Duncan's blog

September 21, 2014

Project Euler: problem 3 (PHP) – Largest prime factor

Filed under: PHP,Project Euler — duncan @ 8:00 am

3I previously blogged about this Project Euler puzzle 6 years ago, using ColdFusion.  This is my approach using PHP as a simple practical exercise for myself, and I’d appreciate any feedback on my PHP code.

Problem 3:

The prime factors of 13195 are 5, 7, 13 and 29.

What is the largest prime factor of the number 600851475143 ?

Ok, now we’re starting to get into some more interesting code. I’m merely trying to convert my previous CFML approach into PHP, and assuming the basic logic is correct. There’s probably much better ways to do this though.  I did simplify my code somewhat this time, previously I was using recursion to calculate all the factors.  It’s still not ideal (I’m aware of an obvious flaw in it), but it returns me the correct answer.

$limit = 600851475143;
$primes  = array();

function isPrime($x)
	if ($x < 2)
		return false;
	if (($x % 2 == 0) && ($x > 2))
	{	// a multiple of 2, but not 2 itself
		return false;
	for ($i = 3; $i <= sqrt($x); $i += 2)
		if ($x % $i == 0)
		{	// found a factor of x
			return false;
	return true;

function findPrimes($x)
	// need to re-declare $primes as a global variable so this function can access it:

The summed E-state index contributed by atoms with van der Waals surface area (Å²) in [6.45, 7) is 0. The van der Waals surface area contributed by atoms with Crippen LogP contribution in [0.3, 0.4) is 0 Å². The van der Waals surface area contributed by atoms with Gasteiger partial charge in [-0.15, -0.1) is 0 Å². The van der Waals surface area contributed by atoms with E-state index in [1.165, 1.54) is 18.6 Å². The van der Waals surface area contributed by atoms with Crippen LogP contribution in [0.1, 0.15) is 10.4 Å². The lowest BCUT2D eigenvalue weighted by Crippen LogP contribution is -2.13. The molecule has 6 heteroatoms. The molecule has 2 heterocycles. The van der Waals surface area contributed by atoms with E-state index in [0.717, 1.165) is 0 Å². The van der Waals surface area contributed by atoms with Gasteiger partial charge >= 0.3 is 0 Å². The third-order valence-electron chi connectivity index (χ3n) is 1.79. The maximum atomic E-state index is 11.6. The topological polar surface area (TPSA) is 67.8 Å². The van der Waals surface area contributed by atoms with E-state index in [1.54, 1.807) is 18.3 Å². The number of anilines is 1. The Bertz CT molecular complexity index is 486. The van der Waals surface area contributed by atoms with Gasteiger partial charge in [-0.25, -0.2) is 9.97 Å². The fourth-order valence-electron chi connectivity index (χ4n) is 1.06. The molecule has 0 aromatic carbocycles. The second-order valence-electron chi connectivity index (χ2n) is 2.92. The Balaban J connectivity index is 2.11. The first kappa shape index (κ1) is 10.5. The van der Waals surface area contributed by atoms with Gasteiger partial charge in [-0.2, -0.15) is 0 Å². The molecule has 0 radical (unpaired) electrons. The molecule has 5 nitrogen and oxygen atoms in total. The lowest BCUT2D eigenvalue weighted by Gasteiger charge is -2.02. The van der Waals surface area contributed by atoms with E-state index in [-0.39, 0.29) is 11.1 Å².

global $primes;
	for ($i = 3; $i < sqrt($x); $i += 2)
		if ((fmod($x,$i) == 0) && isPrime($i))
			if (! in_array($i, $primes))
				array_push($primes, $i);

rsort($primes,  SORT_NUMERIC);
echo $primes[0];

So some things worth mentioning.

1. In order to access the variable $primes inside the findPrimes function, I had to re-declare it as ‘global’ within that function. I should just have rewritten the function to simply return an array.

2. I couldn’t simply do $x % $i == 0 to calculate the modulus, this didn’t seem to work due to the size of the values. I didn’t bother spending any time to investigate at what point this stopped working, what size of integers PHP couldn’t happily handle, or what was the exact problem. Instead I just used the fmod() function, which seemed fine.

3. Rather than just dump out the entire array, I used rsort() to sort it numerically in descending order, then output the first element in the array.  There’s better ways obviously of getting the last element in an array.

4. I’m using the array functions in_array($value, $array) and array_push($array, $value) – notice already the inconsistency in the order of the arguments, something I’ve seen mentioned in a few places.  These are the PHP equivalents of CFML’s ArrayFind(array, value) and ArrayAppend(array, value)



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  3. […] Re-using the isPrime function from Problem 3. […]

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